The Importance of Focus: Harvard’s Daniel Goleman Explains

Daniel Goleman is a thought-leader on Linked In (and in the corporate world at large). His work, which can be found in his book, FOCUS: The Hidden Driver of Excellence, explains the importance of staying focused. Goleman is a highly regarded author who concludes that focus is key to a complete, happy life. Goleman isn’t a new-agey guru (though there are plenty of those!), but a journalist and Harvard-trained psychologist who draws on the latest in neuroscience research to determine how and why we behave the way we do (e.g., understanding of emotional intelligence and focus).

Too Many Notes? Goleman suggests that today’s culture has too many distractions (smart phone, tablet, cat videos!, etc.) that undermine our ability to focus. It’s created a sort of neo-ADHD in our society. Goleman suggests that although we’re stuck with this relatively new always-on, information overflow reality, we can address it through mindfulness and intention. It’s a challenge and it takes work, but there are ways to simply “lower the noise level” of our always-on culture and distraction, which can lead to negative focus.

“Negative Focus.” Negative focus happens when we ruminate or obsess over things, what I’ve referred to previously as the “Negative Feedback Loop.” Goleman explains that people can get “stuck” in this loop, which can lead to chronic conditions, including anxiety, depression, and other maladies. This is, essentially, the fight or flight (or freeze) response that people can become trapped in, especially those with unresolved trauma (such as veterans or victims of emotional or physical violence). Goleman explains what can happen at the extreme end of the unfocused spectrum:

Failure to drop one focus and move on to others can…leave the mind lost in repeating loops of chronic anxiety. At clinical extremes, it means being lost in helplessness, hopelessness, and self-pity in depression; or panic and catastrophizing in anxiety disorders; or countless repetitions of ritualistic thoughts or acts (touch the door fifty times before leaving) in obsessive-compulsive disorder.

Focused Attention and Phase-Locking. Focused attention, according to University of Wisconsin neuroscientist Dr. Richard Davidson, focus is “one of a handful of essential life abilities, each based in a separate neural system, that guide us through the turbulence of our inner lives, our relationships, and whatever challenges life brings.” Davidson has discovered that the prefrontal cortex circuitry is “synchronized” with the object of attention known as “phase-locking.”

The better your focus, the stronger

your attention or neural “lock-in.”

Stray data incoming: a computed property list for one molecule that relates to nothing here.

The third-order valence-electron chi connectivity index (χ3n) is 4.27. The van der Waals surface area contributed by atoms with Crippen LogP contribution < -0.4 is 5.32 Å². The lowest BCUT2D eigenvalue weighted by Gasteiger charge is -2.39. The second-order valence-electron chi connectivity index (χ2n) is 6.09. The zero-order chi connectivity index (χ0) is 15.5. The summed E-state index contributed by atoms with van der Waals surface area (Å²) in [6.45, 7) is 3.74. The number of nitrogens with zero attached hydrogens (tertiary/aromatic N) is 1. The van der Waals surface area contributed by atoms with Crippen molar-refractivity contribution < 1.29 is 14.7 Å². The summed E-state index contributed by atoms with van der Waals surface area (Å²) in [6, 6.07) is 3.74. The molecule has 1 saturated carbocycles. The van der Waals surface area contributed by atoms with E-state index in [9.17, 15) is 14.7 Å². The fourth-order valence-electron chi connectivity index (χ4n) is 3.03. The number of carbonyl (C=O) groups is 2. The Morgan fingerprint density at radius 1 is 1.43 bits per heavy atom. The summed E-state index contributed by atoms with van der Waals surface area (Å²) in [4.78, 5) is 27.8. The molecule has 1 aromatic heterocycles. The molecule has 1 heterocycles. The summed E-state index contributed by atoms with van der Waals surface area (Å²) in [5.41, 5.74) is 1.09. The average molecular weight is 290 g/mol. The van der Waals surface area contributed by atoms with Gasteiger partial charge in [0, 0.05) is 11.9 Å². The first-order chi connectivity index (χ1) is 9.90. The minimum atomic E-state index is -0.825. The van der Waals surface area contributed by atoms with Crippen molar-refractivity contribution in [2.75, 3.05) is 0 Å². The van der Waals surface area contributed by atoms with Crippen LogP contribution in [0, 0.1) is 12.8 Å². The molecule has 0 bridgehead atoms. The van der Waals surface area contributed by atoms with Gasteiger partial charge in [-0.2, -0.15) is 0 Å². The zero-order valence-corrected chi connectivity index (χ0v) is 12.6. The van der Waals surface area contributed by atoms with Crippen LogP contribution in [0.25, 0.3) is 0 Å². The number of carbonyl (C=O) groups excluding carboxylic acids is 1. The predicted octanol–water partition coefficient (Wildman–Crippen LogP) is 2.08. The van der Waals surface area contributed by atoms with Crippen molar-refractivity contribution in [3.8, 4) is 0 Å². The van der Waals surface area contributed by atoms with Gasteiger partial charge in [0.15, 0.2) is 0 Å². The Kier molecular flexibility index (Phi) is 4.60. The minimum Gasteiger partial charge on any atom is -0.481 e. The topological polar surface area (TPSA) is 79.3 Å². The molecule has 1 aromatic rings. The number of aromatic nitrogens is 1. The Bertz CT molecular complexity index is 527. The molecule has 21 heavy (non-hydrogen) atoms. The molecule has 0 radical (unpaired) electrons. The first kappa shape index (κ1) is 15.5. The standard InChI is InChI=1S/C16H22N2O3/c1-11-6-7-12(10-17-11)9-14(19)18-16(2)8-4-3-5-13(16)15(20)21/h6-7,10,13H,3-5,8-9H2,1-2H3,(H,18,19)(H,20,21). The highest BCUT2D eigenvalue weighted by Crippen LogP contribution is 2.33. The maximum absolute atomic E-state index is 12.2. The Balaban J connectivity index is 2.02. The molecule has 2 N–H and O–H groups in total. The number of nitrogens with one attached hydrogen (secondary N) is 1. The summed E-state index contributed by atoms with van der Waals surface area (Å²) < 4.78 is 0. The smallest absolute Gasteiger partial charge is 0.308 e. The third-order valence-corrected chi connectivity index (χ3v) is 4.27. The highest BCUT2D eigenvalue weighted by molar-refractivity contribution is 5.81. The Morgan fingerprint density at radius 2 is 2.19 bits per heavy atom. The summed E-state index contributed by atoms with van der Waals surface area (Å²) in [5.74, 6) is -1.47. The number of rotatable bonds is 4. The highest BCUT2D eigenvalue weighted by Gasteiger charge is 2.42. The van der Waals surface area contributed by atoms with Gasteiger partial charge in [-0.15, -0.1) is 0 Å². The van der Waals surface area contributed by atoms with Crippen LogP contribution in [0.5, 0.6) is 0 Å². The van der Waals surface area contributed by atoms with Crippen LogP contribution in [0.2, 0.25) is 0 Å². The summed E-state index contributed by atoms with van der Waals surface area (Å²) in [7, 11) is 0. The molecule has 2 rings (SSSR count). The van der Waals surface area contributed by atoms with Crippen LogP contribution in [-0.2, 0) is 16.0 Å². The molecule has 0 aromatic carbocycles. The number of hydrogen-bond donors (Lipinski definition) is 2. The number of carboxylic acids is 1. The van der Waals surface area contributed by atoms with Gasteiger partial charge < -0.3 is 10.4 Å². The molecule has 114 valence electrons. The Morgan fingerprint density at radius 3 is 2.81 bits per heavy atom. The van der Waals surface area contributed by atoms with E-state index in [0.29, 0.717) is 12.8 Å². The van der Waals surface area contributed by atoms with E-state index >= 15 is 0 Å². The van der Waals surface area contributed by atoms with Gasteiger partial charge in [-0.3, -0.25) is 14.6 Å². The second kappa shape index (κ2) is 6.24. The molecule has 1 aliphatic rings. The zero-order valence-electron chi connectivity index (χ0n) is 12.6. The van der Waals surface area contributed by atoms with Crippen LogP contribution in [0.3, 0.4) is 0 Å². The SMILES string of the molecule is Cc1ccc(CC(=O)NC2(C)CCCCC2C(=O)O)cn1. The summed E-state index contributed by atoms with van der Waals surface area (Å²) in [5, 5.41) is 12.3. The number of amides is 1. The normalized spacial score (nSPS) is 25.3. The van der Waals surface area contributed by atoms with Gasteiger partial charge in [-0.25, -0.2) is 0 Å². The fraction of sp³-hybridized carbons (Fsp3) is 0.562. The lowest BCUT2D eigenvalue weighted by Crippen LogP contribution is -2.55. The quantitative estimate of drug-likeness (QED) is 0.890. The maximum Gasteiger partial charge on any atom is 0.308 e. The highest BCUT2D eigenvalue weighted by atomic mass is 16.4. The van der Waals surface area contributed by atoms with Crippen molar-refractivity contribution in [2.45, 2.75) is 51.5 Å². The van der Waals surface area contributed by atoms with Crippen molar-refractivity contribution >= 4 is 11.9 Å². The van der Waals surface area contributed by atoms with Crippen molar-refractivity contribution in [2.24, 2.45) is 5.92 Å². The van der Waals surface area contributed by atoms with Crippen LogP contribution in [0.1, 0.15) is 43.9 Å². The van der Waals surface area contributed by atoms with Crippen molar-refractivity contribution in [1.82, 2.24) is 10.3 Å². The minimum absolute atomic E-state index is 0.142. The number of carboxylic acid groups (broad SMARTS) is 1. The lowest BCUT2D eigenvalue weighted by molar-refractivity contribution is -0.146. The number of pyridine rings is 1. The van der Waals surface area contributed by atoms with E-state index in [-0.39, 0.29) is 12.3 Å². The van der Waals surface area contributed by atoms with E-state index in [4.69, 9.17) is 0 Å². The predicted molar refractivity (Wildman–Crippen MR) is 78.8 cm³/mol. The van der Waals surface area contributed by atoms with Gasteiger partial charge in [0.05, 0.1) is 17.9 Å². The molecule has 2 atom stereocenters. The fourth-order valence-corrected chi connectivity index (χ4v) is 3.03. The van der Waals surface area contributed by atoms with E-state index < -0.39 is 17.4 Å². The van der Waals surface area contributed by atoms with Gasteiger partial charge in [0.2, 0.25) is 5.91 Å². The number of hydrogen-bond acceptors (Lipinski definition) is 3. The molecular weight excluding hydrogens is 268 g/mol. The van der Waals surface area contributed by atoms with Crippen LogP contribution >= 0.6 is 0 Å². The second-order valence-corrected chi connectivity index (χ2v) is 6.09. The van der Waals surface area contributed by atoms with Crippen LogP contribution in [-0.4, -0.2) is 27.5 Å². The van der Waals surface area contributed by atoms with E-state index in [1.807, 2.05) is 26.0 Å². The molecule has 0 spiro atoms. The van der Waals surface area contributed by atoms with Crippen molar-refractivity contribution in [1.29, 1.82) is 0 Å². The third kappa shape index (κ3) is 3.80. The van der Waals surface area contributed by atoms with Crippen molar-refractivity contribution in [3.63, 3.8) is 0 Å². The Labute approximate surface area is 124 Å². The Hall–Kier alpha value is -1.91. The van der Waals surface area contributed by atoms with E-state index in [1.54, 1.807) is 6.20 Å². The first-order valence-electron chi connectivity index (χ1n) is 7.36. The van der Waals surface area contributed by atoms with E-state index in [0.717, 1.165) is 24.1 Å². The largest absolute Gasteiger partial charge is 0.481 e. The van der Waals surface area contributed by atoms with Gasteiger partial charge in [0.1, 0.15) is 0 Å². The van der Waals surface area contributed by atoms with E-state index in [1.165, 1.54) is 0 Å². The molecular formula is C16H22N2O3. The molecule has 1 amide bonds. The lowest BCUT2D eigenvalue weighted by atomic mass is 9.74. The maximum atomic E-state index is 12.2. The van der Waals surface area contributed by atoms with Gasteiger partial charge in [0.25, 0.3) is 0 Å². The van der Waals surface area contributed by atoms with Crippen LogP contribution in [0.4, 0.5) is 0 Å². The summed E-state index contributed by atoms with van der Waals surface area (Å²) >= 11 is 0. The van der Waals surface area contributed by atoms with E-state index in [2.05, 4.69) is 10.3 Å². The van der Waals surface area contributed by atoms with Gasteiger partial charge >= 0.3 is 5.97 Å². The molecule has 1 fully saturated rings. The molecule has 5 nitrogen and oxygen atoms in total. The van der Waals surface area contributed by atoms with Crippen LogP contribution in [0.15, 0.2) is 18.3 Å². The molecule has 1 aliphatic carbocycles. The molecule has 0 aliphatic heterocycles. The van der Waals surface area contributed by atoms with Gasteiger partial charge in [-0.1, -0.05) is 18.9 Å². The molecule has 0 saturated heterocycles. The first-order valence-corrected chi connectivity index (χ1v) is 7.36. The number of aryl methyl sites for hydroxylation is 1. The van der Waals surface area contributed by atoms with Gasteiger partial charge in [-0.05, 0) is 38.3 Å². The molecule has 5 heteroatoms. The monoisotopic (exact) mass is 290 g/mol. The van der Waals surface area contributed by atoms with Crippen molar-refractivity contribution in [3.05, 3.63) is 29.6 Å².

When it comes to learning, the brain builds neural networks as it maps and “hardwires” information that you’re focused on. But when your mind wanders or devolves into a jumble of thoughts, the neural lock is broken. The wandering mind can be good for creativity, but not so great for productivity; as Goleman confirms: “When our mind wanders off, our brain activates a host of brain circuits that chatter about things that have nothing to do with what we’re trying to learn. Lacking focus, we store no crisp memory of what we’re learning.”

Working Out for the Brain. Goleman explains that the more that we develop the “practice” of attention, the more neural “strength” that we develop (AKA neurons that fire together, wire together). With increased mindfulness comes increased focus–and your brain’s circuitry builds up those areas of the brain that handle attention and “filter out” the chaos around you. This is what I refer to as mental hygiene, and it is, to me pretty challenging: does one take the time to develop the practice of becoming more intentional and mindful? Not an easy question to answer, coming as it does, amid all the cultural noise and distraction that people already deal with in their daily lives. But even a few minutes a day can make a difference, and over time, your brain–like a body that works out consistently–actually changes in response to mindfulness “exercise.” This is a relatively new understanding; it was previously thought that the brain stops growing/changing after our teen years, but now it’s quite well known that the brain continues to change and evolve throughout our entire lives. One of my favorite anecdotal explanations for how this is so is as follows:

London taxi drivers memorizing the city’s spaghetti snarl of streets have thickened neural layers in their hippocampus, the region that helps make visual-spatial memories; like building a muscle, these drivers worked a part of their brain and grew new tissue there. [source]

If you can change your brain’s spatial memory through repeated action, you can change it in other ways, too. Golman knows this well, and it’s called neuroplasticity.

Next Steps. Goleman–like many of his colleagues involved in the latest neuroscience research–argues for “smart practice,” including mindfulness meditation, focused preparation and recovery from setbacks, continued attention to the learning curve, and positive emotions and connections–all of which help improve habits, add new skills, and, of course, increase focus. Here’s Goleman, in his own words: